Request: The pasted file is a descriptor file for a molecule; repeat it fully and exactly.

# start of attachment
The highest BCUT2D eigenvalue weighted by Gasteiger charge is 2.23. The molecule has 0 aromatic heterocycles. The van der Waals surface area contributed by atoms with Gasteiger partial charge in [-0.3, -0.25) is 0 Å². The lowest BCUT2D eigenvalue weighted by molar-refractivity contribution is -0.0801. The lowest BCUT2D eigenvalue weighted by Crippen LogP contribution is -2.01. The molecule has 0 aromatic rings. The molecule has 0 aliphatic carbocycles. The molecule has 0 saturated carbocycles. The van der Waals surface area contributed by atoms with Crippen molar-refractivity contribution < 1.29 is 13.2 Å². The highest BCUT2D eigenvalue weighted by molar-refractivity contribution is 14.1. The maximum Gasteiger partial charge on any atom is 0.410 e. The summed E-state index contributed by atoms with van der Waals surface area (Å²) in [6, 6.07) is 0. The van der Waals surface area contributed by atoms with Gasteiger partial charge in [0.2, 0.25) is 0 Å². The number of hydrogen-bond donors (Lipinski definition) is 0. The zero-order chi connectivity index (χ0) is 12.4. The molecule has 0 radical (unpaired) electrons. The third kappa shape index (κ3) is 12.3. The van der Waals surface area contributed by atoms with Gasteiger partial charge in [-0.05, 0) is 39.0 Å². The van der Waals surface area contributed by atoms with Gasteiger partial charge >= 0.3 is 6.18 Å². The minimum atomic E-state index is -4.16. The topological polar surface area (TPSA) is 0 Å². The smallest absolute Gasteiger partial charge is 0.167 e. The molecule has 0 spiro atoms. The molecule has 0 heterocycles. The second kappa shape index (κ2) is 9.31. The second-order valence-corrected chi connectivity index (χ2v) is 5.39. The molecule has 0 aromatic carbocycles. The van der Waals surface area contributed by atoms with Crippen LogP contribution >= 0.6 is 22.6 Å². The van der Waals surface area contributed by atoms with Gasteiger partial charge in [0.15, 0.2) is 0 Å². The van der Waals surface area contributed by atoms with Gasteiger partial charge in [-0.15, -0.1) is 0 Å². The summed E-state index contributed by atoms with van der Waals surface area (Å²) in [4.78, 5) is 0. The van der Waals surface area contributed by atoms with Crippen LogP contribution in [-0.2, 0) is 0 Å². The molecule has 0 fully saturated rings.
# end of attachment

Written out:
The highest BCUT2D eigenvalue weighted by Gasteiger charge is 2.23. The molecule has 0 aromatic heterocycles. The van der Waals surface area contributed by atoms with Gasteiger partial charge in [-0.3, -0.25) is 0 Å². The lowest BCUT2D eigenvalue weighted by molar-refractivity contribution is -0.0801. The lowest BCUT2D eigenvalue weighted by Crippen LogP contribution is -2.01. The molecule has 0 aromatic rings. The molecule has 0 aliphatic carbocycles. The molecule has 0 saturated carbocycles. The van der Waals surface area contributed by atoms with Crippen molar-refractivity contribution < 1.29 is 13.2 Å². The highest BCUT2D eigenvalue weighted by molar-refractivity contribution is 14.1. The maximum Gasteiger partial charge on any atom is 0.410 e. The summed E-state index contributed by atoms with van der Waals surface area (Å²) in [6, 6.07) is 0. The van der Waals surface area contributed by atoms with Gasteiger partial charge in [0.2, 0.25) is 0 Å². The number of hydrogen-bond donors (Lipinski definition) is 0. The zero-order chi connectivity index (χ0) is 12.4. The molecule has 0 radical (unpaired) electrons. The third kappa shape index (κ3) is 12.3. The van der Waals surface area contributed by atoms with Gasteiger partial charge in [-0.05, 0) is 39.0 Å². The van der Waals surface area contributed by atoms with Gasteiger partial charge >= 0.3 is 6.18 Å². The minimum atomic E-state index is -4.16. The topological polar surface area (TPSA) is 0 Å². The smallest absolute Gasteiger partial charge is 0.167 e. The molecule has 0 spiro atoms. The molecule has 0 heterocycles. The second kappa shape index (κ2) is 9.31. The second-order valence-corrected chi connectivity index (χ2v) is 5.39. The molecule has 0 aromatic carbocycles. The van der Waals surface area contributed by atoms with Crippen LogP contribution >= 0.6 is 22.6 Å². The van der Waals surface area contributed by atoms with Gasteiger partial charge in [0.15, 0.2) is 0 Å². The van der Waals surface area contributed by atoms with Gasteiger partial charge in [-0.15, -0.1) is 0 Å². The summed E-state index contributed by atoms with van der Waals surface area (Å²) in [4.78, 5) is 0. The van der Waals surface area contributed by atoms with Crippen LogP contribution in [-0.2, 0) is 0 Å². The molecule has 0 fully saturated rings.